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 Looking at contemporary model photos, there seems to be no end to the shapes on each model, but Ed's tutorial should work well for any of them, just be careful whether your ship's blocks would have had rope strops or metal as on the more "modern" clipper.   I saw a video or series of photos quite a while ago that showed shaped cutting bits used on a mill to cut the outside shape so every block was shaped the same.   Each size block had a different cutter, but they were beautifully done.   Barring the above, I would go with Chuck's blocks.

 

Allan

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Back on old MSW there were some Russian guys who made some simple single-lip milling cutters from hardened silver-steel/drill rod or HSS toolbits and shape-milled with them the main oulines of blocks on the PROXXON FM50. Not too difficult to make such cutters.

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I wasn’t happy with the kit-supplied double blocks for my Model Shipways Niagara model. The kit supplies only two sizes of double blocks and apparently this is ok for most of the rig but the big sheet blocks on the main required bigger than the kit allowed for. There would be only two needed so I made them by laminating stripwood.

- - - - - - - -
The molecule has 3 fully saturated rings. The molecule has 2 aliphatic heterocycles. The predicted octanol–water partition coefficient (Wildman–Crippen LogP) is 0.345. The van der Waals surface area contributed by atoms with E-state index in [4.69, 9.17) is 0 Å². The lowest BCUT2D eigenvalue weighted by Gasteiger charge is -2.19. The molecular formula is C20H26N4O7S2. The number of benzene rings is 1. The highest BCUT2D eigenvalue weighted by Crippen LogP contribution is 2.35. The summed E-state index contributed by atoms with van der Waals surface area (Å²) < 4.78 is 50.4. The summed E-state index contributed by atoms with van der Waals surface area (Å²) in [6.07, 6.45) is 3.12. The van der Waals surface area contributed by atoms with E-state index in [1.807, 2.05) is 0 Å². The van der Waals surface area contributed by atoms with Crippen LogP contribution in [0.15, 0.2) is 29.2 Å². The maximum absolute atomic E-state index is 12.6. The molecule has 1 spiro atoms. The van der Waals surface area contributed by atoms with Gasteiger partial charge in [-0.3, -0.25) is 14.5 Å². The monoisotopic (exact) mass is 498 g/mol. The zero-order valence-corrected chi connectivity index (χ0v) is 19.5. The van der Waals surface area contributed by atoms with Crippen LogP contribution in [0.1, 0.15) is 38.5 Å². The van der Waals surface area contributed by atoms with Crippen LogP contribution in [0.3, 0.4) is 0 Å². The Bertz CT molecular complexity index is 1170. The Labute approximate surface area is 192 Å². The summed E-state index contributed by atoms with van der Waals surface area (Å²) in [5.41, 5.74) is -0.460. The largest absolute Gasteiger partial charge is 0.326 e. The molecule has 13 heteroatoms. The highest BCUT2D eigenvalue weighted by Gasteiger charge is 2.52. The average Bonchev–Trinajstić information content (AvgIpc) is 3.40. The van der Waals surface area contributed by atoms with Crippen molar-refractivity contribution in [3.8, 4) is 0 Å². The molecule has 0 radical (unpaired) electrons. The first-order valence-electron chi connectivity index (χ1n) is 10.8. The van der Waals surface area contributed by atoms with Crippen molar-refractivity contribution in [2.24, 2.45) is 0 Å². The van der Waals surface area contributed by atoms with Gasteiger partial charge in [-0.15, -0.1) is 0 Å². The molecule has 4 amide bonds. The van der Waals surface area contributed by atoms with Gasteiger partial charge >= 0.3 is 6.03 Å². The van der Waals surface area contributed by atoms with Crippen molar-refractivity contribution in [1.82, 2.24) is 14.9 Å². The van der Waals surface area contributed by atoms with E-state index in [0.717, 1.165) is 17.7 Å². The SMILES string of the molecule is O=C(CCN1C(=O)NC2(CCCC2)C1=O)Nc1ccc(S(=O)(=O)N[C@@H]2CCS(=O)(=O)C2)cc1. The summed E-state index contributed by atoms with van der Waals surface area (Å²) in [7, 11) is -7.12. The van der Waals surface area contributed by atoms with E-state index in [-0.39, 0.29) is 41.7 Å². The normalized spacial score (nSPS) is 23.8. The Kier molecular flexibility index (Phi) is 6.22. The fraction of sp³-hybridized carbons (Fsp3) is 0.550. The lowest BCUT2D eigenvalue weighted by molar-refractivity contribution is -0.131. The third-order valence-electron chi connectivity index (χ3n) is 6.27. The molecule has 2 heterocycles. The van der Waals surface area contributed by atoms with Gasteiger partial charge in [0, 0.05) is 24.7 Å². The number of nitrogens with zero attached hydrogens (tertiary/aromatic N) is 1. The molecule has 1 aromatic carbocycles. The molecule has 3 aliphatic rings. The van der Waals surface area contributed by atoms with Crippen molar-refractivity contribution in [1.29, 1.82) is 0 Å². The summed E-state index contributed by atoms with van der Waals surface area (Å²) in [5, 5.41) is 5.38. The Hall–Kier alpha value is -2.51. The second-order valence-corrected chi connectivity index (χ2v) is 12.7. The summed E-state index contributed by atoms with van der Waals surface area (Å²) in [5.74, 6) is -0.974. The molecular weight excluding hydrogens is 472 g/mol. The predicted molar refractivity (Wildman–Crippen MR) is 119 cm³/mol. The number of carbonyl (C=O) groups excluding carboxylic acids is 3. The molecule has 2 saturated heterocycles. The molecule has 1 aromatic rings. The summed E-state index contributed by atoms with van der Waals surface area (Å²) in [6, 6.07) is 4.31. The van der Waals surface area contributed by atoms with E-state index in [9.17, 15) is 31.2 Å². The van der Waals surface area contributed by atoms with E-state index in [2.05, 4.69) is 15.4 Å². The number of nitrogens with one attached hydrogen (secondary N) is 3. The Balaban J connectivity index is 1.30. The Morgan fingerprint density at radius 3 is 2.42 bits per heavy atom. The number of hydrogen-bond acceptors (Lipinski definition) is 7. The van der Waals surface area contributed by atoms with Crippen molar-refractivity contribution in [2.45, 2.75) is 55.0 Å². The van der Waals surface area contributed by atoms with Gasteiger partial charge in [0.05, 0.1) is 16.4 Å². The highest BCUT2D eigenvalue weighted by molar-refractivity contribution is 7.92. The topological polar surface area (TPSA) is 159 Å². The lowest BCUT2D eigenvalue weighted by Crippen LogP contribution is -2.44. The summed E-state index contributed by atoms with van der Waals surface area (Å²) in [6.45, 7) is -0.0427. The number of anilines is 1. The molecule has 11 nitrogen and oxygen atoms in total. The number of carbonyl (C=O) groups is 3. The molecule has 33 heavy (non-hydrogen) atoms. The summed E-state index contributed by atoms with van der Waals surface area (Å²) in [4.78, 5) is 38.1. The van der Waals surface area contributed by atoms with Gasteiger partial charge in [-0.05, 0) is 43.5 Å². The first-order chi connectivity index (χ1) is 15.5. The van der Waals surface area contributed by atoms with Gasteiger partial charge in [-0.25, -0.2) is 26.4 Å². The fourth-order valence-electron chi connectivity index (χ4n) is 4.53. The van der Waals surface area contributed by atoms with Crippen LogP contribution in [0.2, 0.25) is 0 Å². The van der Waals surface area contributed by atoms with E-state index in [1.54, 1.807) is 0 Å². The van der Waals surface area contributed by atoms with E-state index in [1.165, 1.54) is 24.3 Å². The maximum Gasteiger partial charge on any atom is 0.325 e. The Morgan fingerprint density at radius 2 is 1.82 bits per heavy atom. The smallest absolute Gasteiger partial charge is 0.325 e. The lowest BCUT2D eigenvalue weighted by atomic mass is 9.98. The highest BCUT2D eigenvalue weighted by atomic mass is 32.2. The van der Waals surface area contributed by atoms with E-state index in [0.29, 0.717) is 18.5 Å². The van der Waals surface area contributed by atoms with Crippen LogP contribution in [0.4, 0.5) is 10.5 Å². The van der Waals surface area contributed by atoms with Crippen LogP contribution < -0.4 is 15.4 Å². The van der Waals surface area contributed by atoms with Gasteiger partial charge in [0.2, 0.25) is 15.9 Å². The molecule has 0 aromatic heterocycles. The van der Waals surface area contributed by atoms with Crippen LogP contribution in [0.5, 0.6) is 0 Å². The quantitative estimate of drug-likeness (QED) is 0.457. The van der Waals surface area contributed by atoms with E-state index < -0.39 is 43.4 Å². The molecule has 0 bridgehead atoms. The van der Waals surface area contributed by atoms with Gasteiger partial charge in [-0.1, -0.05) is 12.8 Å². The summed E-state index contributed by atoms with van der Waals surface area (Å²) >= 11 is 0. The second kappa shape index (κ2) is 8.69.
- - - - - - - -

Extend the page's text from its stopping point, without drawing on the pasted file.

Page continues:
0F4AE243-1876-477E-BDA7-39852064DEB6.jpeg

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2 hours ago, woodeater said:

I recommend to everybody use "cumier"-wood for making blocks..

2 hours ago, woodeater said:

Sheave inside - is of backaut

Hello Woodeater

 

Great blocks, but I can't find translations of cumier-wood and backaut - do you know the english words?

 

Derek

 

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1 hour ago, DelF said:

Great blocks, but I can't find translations of cumier-wood and backaut - do you know the english words?

Appears to be called Manilkara or Bulletwood. Here is one store in Canada offering it and it's not terribly expensive. Domex in the US claims to carry it but the photos looked very different.

Edited by vossiewulf

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33 minutes ago, vossiewulf said:

Great blocks, but I can't find translations of cumier-wood and backaut - do you know the english words?

If I am not mistaken it's Sapele wood commonly found in some kits for planking.:)

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John!

It is Manilcara Celebrica(Island Celebes, Indonesia) 

Wefalck! 

 The only reason to use this rather reddish wood - I burst into love with this colour!

And the blocks were actually made with the help of MF 70 (Proxxon) and small hand instruments

IMG_1136.JPG